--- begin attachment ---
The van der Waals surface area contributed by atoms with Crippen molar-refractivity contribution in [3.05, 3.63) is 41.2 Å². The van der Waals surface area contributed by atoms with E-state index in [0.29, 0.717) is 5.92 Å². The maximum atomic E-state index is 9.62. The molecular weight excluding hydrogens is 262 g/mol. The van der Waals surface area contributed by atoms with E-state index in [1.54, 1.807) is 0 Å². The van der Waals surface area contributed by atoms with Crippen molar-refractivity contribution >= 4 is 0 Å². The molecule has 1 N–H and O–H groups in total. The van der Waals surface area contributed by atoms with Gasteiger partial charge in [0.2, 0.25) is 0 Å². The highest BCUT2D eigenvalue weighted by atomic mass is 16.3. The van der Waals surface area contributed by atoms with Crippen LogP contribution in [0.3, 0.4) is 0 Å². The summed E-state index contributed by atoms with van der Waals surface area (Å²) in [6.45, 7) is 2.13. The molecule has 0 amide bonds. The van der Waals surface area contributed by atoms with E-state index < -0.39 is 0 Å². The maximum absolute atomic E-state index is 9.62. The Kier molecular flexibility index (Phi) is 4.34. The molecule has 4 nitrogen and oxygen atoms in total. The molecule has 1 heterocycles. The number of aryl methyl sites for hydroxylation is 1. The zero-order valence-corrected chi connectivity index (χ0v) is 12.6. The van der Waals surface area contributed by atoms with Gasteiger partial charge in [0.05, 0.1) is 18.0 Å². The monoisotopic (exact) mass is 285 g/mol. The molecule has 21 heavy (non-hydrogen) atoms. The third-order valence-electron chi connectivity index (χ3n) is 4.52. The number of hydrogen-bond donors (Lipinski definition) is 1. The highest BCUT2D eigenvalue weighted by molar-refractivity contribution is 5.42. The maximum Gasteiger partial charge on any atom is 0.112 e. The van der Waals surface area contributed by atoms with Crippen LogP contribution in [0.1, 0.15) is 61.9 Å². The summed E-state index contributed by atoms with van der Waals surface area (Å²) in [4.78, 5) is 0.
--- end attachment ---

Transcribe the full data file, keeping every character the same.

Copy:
The van der Waals surface area contributed by atoms with Crippen molar-refractivity contribution in [3.05, 3.63) is 41.2 Å². The van der Waals surface area contributed by atoms with E-state index in [0.29, 0.717) is 5.92 Å². The maximum atomic E-state index is 9.62. The molecular weight excluding hydrogens is 262 g/mol. The van der Waals surface area contributed by atoms with E-state index in [1.54, 1.807) is 0 Å². The van der Waals surface area contributed by atoms with Crippen molar-refractivity contribution >= 4 is 0 Å². The molecule has 1 N–H and O–H groups in total. The van der Waals surface area contributed by atoms with Gasteiger partial charge in [0.2, 0.25) is 0 Å². The highest BCUT2D eigenvalue weighted by atomic mass is 16.3. The van der Waals surface area contributed by atoms with Crippen LogP contribution in [0.3, 0.4) is 0 Å². The summed E-state index contributed by atoms with van der Waals surface area (Å²) in [6.45, 7) is 2.13. The molecule has 0 amide bonds. The van der Waals surface area contributed by atoms with E-state index < -0.39 is 0 Å². The maximum absolute atomic E-state index is 9.62. The Kier molecular flexibility index (Phi) is 4.34. The molecule has 4 nitrogen and oxygen atoms in total. The molecule has 1 heterocycles. The number of aryl methyl sites for hydroxylation is 1. The zero-order valence-corrected chi connectivity index (χ0v) is 12.6. The van der Waals surface area contributed by atoms with Gasteiger partial charge in [0.05, 0.1) is 18.0 Å². The monoisotopic (exact) mass is 285 g/mol. The molecule has 21 heavy (non-hydrogen) atoms. The third-order valence-electron chi connectivity index (χ3n) is 4.52. The number of hydrogen-bond donors (Lipinski definition) is 1. The highest BCUT2D eigenvalue weighted by molar-refractivity contribution is 5.42. The maximum Gasteiger partial charge on any atom is 0.112 e. The van der Waals surface area contributed by atoms with Crippen LogP contribution in [0.1, 0.15) is 61.9 Å². The summed E-state index contributed by atoms with van der Waals surface area (Å²) in [4.78, 5) is 0.